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Increase in Carcinogens Downstream of Oil Sands Linked to Mining

Scientific study shows that levels of PAHs increased 41 percent in the decade from 1999 to 2010, as oil sands mining began booming

May 17, 2011
The Suncor Millennium Mine near the Athabasca River

New scientific research has found increased levels of some carcinogenic chemicals linked to oil sands mining in the Athabasca River, refuting long-held industry and government claims that natural sources are responsible for the pollutants.

The chemicals, called polycyclic aromatic hydrocarbons (PAHs), have been shown to cause cancer in laboratory animals as well as other health problems.

PAH concentrations in Athabasca River sediments located downstream of oil sands projects increased 41 percent between 1999-2009, according to the study, published earlier this month in the journal Environmental Science and Technology.

Kevin Timoney, principal investigator at the consulting firm Treeline Ecological Research and lead author of the study, said the rise parallels the growth in oil sands production in the lower Athabasca region, which more than doubled between 1998 and 2009.

Alberta's oil sands deposits represent the second-largest petroleum reserve in the world after Saudi Arabia's. In 2009, Canada exported about 950,000 barrels of oils sands crude a day to the United States, nearly 80 percent of the roughly 1.2 million barrels that are extracted daily from the province. Production is expected to more than double during the next five years.

It takes a lot of energy and water to extract bitumen, the tar-like viscous type of crude oil that is buried in the province's sand and clay. Scientists have been particularly concerned about the effects of harvesting the fuel on the Athabasca River, the largest free-flowing river in Alberta.

The 956-mile waterway flows northeast through most of Alberta's tar sands mines before draining into Lake Athabasca.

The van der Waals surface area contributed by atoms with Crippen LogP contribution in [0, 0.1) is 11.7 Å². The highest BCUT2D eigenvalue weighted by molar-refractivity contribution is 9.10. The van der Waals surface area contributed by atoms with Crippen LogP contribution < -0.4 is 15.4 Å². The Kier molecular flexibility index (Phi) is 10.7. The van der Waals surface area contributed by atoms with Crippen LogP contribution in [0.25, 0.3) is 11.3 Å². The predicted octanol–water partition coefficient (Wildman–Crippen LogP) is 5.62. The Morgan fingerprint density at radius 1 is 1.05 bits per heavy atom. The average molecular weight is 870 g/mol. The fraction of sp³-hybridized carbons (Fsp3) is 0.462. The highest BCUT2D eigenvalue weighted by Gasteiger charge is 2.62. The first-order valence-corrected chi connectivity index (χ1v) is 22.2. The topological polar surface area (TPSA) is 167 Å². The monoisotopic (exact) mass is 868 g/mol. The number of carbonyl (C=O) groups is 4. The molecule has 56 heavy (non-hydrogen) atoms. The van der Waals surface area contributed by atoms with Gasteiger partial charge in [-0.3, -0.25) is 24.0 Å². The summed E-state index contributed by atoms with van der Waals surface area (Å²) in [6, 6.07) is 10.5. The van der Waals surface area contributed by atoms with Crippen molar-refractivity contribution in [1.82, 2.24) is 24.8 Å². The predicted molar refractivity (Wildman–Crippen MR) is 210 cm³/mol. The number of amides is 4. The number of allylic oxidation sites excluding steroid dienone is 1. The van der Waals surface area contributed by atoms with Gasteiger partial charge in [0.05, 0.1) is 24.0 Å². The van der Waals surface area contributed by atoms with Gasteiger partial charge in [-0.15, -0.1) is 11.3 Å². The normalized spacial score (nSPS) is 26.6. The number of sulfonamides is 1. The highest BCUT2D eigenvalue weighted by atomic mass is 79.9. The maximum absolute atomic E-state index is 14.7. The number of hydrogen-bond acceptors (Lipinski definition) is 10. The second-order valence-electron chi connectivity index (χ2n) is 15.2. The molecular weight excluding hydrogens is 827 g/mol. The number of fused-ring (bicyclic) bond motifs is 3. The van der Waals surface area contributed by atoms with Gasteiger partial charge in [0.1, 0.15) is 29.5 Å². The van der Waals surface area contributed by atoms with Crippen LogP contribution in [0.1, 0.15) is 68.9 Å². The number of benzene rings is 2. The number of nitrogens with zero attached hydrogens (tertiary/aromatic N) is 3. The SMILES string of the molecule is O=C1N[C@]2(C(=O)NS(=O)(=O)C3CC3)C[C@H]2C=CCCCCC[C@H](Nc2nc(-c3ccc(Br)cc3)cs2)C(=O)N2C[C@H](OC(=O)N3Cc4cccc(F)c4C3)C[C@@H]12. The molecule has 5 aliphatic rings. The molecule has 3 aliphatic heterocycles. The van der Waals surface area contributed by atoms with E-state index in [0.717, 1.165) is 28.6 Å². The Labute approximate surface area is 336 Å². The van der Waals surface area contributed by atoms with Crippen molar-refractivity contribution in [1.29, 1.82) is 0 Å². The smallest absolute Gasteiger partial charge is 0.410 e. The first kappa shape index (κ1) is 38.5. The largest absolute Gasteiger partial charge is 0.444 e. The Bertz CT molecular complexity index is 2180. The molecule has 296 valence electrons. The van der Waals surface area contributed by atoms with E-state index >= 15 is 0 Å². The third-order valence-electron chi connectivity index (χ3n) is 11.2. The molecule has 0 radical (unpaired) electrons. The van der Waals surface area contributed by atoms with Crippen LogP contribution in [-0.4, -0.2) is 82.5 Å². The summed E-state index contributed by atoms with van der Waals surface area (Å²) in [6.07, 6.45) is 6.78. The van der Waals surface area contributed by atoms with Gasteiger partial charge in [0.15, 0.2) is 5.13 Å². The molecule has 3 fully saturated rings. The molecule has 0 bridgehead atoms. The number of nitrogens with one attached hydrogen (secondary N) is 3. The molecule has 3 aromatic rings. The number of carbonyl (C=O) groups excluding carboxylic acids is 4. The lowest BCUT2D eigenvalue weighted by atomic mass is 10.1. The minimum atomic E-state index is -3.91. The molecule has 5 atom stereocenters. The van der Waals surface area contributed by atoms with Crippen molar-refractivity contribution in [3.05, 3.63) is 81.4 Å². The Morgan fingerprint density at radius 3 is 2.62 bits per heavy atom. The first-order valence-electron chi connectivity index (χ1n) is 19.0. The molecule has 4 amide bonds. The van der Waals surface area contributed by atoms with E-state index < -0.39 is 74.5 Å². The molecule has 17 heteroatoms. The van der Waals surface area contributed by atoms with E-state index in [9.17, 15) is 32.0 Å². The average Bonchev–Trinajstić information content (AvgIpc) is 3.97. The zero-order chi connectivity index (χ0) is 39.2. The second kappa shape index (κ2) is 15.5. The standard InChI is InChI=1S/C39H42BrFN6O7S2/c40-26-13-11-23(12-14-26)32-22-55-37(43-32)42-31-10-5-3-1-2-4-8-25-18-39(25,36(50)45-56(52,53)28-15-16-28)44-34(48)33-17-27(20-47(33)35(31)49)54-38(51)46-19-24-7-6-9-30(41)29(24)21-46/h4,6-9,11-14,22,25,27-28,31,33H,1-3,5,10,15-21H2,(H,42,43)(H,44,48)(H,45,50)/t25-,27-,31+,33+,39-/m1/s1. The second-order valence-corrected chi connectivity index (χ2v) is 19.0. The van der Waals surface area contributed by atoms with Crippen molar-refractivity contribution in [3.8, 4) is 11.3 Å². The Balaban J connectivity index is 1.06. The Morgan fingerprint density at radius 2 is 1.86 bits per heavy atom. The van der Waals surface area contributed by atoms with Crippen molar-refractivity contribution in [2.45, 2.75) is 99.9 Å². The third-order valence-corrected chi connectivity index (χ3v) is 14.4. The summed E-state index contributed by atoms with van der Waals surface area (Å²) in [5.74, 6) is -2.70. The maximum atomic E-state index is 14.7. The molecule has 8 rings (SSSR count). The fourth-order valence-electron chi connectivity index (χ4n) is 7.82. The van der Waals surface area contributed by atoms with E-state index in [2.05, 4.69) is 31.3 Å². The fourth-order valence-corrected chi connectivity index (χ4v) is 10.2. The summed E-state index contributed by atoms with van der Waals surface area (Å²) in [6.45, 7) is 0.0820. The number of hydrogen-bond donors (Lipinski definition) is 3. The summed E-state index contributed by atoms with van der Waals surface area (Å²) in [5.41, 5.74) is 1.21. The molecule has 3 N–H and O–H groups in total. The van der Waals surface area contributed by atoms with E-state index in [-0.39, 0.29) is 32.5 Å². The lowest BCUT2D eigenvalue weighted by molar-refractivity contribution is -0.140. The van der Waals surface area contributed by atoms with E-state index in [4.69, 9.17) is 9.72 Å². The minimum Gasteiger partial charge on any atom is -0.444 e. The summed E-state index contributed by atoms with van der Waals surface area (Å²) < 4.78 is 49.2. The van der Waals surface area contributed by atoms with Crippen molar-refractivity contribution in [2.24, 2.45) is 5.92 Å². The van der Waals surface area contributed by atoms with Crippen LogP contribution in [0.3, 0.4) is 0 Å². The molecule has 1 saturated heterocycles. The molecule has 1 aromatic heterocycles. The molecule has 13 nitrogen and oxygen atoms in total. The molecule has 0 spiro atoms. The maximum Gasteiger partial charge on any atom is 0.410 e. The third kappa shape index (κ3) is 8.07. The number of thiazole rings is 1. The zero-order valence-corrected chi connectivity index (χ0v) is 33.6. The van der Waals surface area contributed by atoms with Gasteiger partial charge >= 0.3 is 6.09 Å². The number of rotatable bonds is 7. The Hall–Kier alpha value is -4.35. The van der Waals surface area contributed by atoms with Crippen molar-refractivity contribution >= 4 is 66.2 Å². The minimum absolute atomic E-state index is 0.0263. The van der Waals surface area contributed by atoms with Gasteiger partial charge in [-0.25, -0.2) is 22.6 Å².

PAHs Already at Harmful Levels

PAHs are found naturally in bitumen, but mining activities can increase exposure of the hydrocarbons to air and water. Processing the bitumen into synthetic crude releases additional PAHs into the environment.

In the lower Athabasca River, PAH concentrations in sediment have already reached a level that's harmful to aquatic life, Timoney told SolveClimate News in an interview.

Government and industry sources have long insisted that the contamination stems from naturally occurring bitumen instead of mining activity.

The official Alberta Environment website states, "There is no doubt that PAHs are in the sediments downstream of the oil sands. This is due to the magnitude of the oily sand along the river banks through which the river has eroded naturally ... The sources in the area are natural."

Timoney said this "misinformation" is what inspired him to test the government's claims. "I decided to sit down with a colleague and pull all of the relevant data together — which has never been done before — and ask, 'What is the situation? Are PAHs changing and why?'"

While the scientists found increasing PAH levels in sediment downstream of the mines, the same trend was not found at control sites upstream of tar sands operations.

Their research joins a growing number of independent, peer-reviewed studies showing the industry's harmful effects on the Athabasca River Basin.

Two years ago, scientists measured increased levels of dissolved PAHs in waters near oil sands upgrading facilities. Last year, a separate study found elevated concentrations of heavy metals — including mercury, copper and lead — downstream of mining. Both studies were published in the journal Proceedings of the National Academy of Sciences.

'Urgent Health Study' Needed

PAHs accumulate in sediment and make their way up the food chain through aquatic life. While some PAHs are known human carcinogens, there is still little research on the toxicology of most PAH compounds found in bitumen, said Timoney.

Humans can get exposed by breathing in airborne PAHs, eating contaminated food or through skin contact. People who consume a lot of fish and wildlife from the Athabasca River Delta are probably at higher risk than those who mostly eat store-bought food, said Timoney.

In 2009, the Alberta Cancer Board found cancer rates that were 30 percent higher than expected in Fort Chipewyan, a community of 1,200 residents from the Mikisew Cree and Athabasca Chipewyan First Nations.  

Fort Chipewyan lies 155 miles downstream of the mines. It's a very traditional community where many rely on hunting and fishing, said John O'Connor, a family physician based in Fort McKay, Alberta. O'Connor has a long history of working with aboriginal communities.

The February 2009 report from the Alberta cancer board concluded that more research was needed to explain the elevated cancer rates.

O'Connor said that since then a number of independent studies, including the latest by Timoney and his co-author Peter Lee, have found industry responsible for PAH and heavy metal toxins downstream of the mines. These toxins are linked to many of the cancers found at Fort Chipewyan, so it "certainly calls for an urgent health study specifically related to these toxins," he said.

Timoney agreed that it's time for a comprehensive toxicological and epidemiological study. However, there are currently no plans to fund such research.

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